Willful Injury Lawyer In Des Moines
In Iowa, trying to cause serious injury is "willful injury" if the act isn't justified. (It is NEVER justified to hurt someone just because they've upset you or said something you don't like! "Justification" refers to things like self-defense or defense of someone else.) If your unjustified violence causes bodily injury, you could go to prison for 5 years. If your violence causes serious injury, you could go to prison for 10 years. With years of your life on the line, you should contact a Willful Injury lawyer in Iowa.
Iowa Code 708.4 concerns Willful Injury.
Degrees of Willful Injury in Iowa
Willful Injury is an Iowa felony. Depending on the details, it can be either a Class "D" felony or a Class "C" felony.
The most significant difference between the C felony and the D felony is how seriously you injure your victim.
Class D Felony Willful Injury
Bodily injury? Class D felony Willful Injury is when you try to seriously injure someone and they get hurt.
Class C Felony Willful Injury
Serious injury? Class C felony Willful Injury is when you try to seriously injure someone and succeed.
The difference between Class C and Class D Willful Injury is how bad the victim's injury is. Either offense involves intending to cause serious injury. If you succeed in seriously injuring someone, you have committed the Class C offense. If you succeed in injuring someone but the injury is not severe, you have committed the Class D offense.
Bodily injury ordinarily “refers only to injury to the body, or to sickness or disease contracted by the injured as a result of injury.” Injury includes “an act that damages, harms, or hurts: an unjust or undeserved infliction of suffering or harm․” State v. McKee, 312 N.W.2d 907 (Iowa 1981).
"Serious injury" has a statutory definition. Iowa Code 702.18.
Bodily injuries are serious when they create substantial risk of death, cause serious permanent disfigurement, impair function of any body part, or require surgery involving general anesthesia. An assault that leaves a scar can be a serious injury.
For adults, a debilitating mental illness can be a serious injury. For children under the age of four, "serious injury" also includes skull fractures, rib fractures, and metaphyseal fractures of the long bones.
Penalties for Willful Injury in Iowa
Willful Injury is always a felony. Depending on whether or not you cause a serious injury, your offense is either a Class D felony or a Class D felony.
- Class C Felony Willful Injury. Up to 10 years in prison. $1,370 minimum to $13,660 maximum.
- Class D Felony Willful Injury. Up to 5 years in prison. $1,025 minimum to $10,245 maximum fine.
You will have to pay an additional 15% crime services surcharge on any fine
If you get a deferred judgment instead of a conviction, you will pay a civil penalty instead of a fine. Civil penalties are in the same amounts as criminal fines — for instance, if you get a deferred judgment on a theft 5th, you could get a civil penalty of $105 instead of getting a criminal fine for $105. There’s no additional15% surcharge for civil penalties, though.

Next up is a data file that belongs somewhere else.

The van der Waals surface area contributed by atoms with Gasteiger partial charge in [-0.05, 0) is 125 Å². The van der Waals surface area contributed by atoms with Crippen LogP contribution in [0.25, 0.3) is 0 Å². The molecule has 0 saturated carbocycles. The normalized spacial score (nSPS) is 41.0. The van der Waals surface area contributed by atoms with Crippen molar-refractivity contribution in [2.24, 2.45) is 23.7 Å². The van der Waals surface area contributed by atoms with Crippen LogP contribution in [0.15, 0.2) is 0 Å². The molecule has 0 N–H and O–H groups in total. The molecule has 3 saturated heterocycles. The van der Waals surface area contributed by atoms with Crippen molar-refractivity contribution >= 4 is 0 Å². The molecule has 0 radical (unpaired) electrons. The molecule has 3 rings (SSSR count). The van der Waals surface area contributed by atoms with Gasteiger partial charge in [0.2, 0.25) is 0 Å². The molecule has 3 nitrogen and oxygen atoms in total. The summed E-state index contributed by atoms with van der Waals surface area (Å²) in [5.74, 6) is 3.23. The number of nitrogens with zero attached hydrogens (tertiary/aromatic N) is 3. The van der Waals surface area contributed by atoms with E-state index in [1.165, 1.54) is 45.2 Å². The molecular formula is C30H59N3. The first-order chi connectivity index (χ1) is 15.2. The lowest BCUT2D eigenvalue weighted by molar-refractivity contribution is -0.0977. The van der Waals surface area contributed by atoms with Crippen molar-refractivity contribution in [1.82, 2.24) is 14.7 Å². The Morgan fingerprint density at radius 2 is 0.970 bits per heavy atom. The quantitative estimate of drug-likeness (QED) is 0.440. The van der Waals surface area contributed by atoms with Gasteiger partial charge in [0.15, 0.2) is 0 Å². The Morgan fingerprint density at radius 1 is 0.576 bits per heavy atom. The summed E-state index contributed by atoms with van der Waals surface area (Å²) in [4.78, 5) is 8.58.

If you receive a deferred judgment, you will be put on probation. Your prison sentence will be "suspended," so that you don't have to go to prison unless you violate probation. Probation charges a $300 supervision fee. If you successfully complete probation following a deferred judgment, your conviction will be expunged from your publicly-visible court record.
You are not eligible for a deferred judgment if you have received two deferred judgments in the past. Similarly, Class C Willful Injury convictions are ineligible for deferred judgments.
You should expect to pay restitution for any damages you cause.
The county attorney might ask for the judge to order you to perform community service hours. You might have to pay a placement fee.
You need to talk to City of West Des Moines Willful Injury lawyers if you’re facing criminal charges.
If you cause injury or property damage in Iowa, you probably owe victim restitution.
The Court will establish a plan of restitution.
You probably already know that if you damage property (or injure someone) during a trespass, you will have to repay the person whose property you injured. You may be surprised to find out that you may also have to pay fines, civil penalties, and surcharges. Additionally, you may have to:
- Reimburse the crime victim restitution program.
- Contribute funds to a local anticrime organization that helped the police in your case.
- Pay court costs and correctional fees.
- Pay court-appointed attorney fees, including the expense of a public defender.
- Perform public service or community service if you can’t reasonably pay all or part of the court costs
Your payments have to go to the victims’ restitution order first, before your payments count toward fines, penalties, surcharges, crime victim compensation program reimbursement, public agency reimbursement, court costs, correctional fees, court-appointed attorney fees, expenses of a public defender, or contributions to local anti-crime organizations.
If the court orders you to pay restitution, your victim may file a restitution lien. Even when the court grants restitution, the victim can still sue you for damages.
Willful Injury Enhancements
Habitual offender willful injury enhancement
Iowa Code 902.8 can enhance felony willful injury charges.
Some people call a habitual offender enhancement the "third strike" rule. Do you already have two or more felony convictions? Convictions from anywhere in the United States count. If so, your next class C felony or class D felony conviction in Iowa makes you a "habitual offender."
Habitual offender convictions prevent you from getting parole for at least three years. The maximum prison sentence for a habitual offender conviction is fifteen years.